Guest / Limited Access /
In the Battle Between LGBT Rights and Religious Freedom, Both Can Win
Image: BrAt82 / Shutterstock

Last summer, even before the Supreme Court decision legitimizing same-sex marriage, conservative Christians were already anxious about the consequences for religious freedom. It is not an irrational fear. Eugene Volokh, a law professor at the University of California–Los Angeles, was quoted in The New York Times as saying:

“If I were a conservative Christian (which I most certainly am not), I would be very reasonably fearful, not just as to tax exemptions but as to a wide range of other programs—fearful that within a generation or so, my religious beliefs would be treated the same way as racist religious beliefs are.”

Matthew J. Tuininga, assistant professor of moral theology at Calvin Theological Seminary, voiced the concerns of many about Obergefell’s potentially far-reaching implications:

”We are not just talking about photographers, florists, or cake decorators being forced to serve at gay weddings, though those concerns are legitimate. We are talking about adoption agencies being required to assign children to gay couples, colleges and universities being required to offer same-sex couples access to married housing, and any number of similar scenarios revolving around perceived discrimination against gays and lesbians.”

Since Obergefell, the anxiety has only risen. One reason is the religious nature of the disagreement. Both religious conservatives and LGBT activists ground their respective claims in metaphysics. To simplify: The first group believes that sexual mores are rooted in God-given teaching and the natural order. The second group believes every individual has the right to determine how to live sexually, and we each are duty bound to be true to ourselves, however we conceive ...

Subscriber access only You have reached the end of this Article Preview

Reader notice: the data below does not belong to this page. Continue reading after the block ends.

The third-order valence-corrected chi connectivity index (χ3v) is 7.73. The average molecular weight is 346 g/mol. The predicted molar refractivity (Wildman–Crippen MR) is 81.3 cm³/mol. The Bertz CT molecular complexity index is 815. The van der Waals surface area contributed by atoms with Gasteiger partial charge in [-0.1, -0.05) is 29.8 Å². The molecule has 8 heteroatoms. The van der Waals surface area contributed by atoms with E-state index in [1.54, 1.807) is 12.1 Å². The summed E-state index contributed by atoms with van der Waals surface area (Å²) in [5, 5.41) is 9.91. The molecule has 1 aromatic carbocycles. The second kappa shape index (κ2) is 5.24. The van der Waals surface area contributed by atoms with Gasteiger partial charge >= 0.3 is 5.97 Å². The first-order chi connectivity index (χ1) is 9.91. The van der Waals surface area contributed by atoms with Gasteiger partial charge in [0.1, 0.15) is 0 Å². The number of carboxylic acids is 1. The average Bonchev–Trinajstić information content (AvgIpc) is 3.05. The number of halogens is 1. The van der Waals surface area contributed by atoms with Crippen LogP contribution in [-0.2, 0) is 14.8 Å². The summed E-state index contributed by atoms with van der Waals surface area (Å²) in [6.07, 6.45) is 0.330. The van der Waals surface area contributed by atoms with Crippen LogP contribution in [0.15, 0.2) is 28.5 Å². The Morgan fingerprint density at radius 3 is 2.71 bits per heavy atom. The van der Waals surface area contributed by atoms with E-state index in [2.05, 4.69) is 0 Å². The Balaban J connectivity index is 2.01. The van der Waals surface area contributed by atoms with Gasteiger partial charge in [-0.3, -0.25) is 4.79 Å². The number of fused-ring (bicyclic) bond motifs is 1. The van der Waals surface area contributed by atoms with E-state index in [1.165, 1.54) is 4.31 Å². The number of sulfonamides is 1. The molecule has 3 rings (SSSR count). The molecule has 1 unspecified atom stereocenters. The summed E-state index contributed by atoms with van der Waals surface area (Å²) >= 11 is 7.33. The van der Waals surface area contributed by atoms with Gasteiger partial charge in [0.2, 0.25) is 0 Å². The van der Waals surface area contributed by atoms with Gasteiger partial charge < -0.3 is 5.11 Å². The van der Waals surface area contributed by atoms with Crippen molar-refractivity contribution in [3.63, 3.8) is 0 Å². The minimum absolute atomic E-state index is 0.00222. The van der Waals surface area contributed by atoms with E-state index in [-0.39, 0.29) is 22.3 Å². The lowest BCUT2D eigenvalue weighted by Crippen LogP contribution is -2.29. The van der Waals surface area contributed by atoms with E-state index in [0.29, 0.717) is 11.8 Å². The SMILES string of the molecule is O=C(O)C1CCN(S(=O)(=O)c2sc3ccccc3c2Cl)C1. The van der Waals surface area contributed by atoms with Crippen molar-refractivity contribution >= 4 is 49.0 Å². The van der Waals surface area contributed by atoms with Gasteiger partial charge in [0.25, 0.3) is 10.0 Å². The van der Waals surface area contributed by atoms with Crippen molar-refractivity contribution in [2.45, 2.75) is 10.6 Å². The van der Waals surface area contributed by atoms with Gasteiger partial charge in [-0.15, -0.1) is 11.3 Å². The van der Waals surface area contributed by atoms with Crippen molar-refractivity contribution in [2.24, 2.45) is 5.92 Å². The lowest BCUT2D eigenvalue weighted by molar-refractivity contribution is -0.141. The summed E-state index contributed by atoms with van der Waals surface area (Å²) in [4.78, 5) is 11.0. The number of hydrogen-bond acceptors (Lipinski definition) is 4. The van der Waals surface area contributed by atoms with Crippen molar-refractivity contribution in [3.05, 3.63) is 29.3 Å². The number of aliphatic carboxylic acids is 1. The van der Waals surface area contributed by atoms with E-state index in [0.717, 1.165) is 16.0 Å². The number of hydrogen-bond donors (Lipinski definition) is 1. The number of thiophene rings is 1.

To continue reading, subscribe now. Subscribers have full digital access.

Support Christian thought journalism. Donate to our nonprofit ministry today.
From Issue:
Read These NextSee Our Latest
Also in this IssueShane Claiborne’s Passionate Plea Against the Death Penalty
Subscriber Access Only Shane Claiborne’s Passionate Plea Against the Death Penalty
The author and activist puts a human face on the capital punishment debate.
RecommendedCompassion: Why We’re Leaving India, But Still Have Hope
Compassion: Why We’re Leaving India, But Still Have Hope
‘Frustrated’ CEO explains how shutdown of 589 centers serving 145,000 children will affect staff, sponsors, and churches.
TrendingRussia’s Plan to Ban Jehovah’s Witnesses Puts Evangelicals in a Tight Spot
Russia’s Plan to Ban Jehovah’s Witnesses Puts Evangelicals in a Tight Spot
Group gives Protestants competition for souls, but also an ally on religious freedom.
Editor's PickThe Three Myths of Cohabitation
The Three Myths of Cohabitation
Sociologist Bradford Wilcox reports the surprising results of his new international study on cohabitation and its impact on kids.
Christianity Today
In the Battle Between LGBT Rights and Religious Freedom, Both Can ...
hide thisJune June

In the Magazine

June 2016

To continue reading, subscribe now for full print and digital access.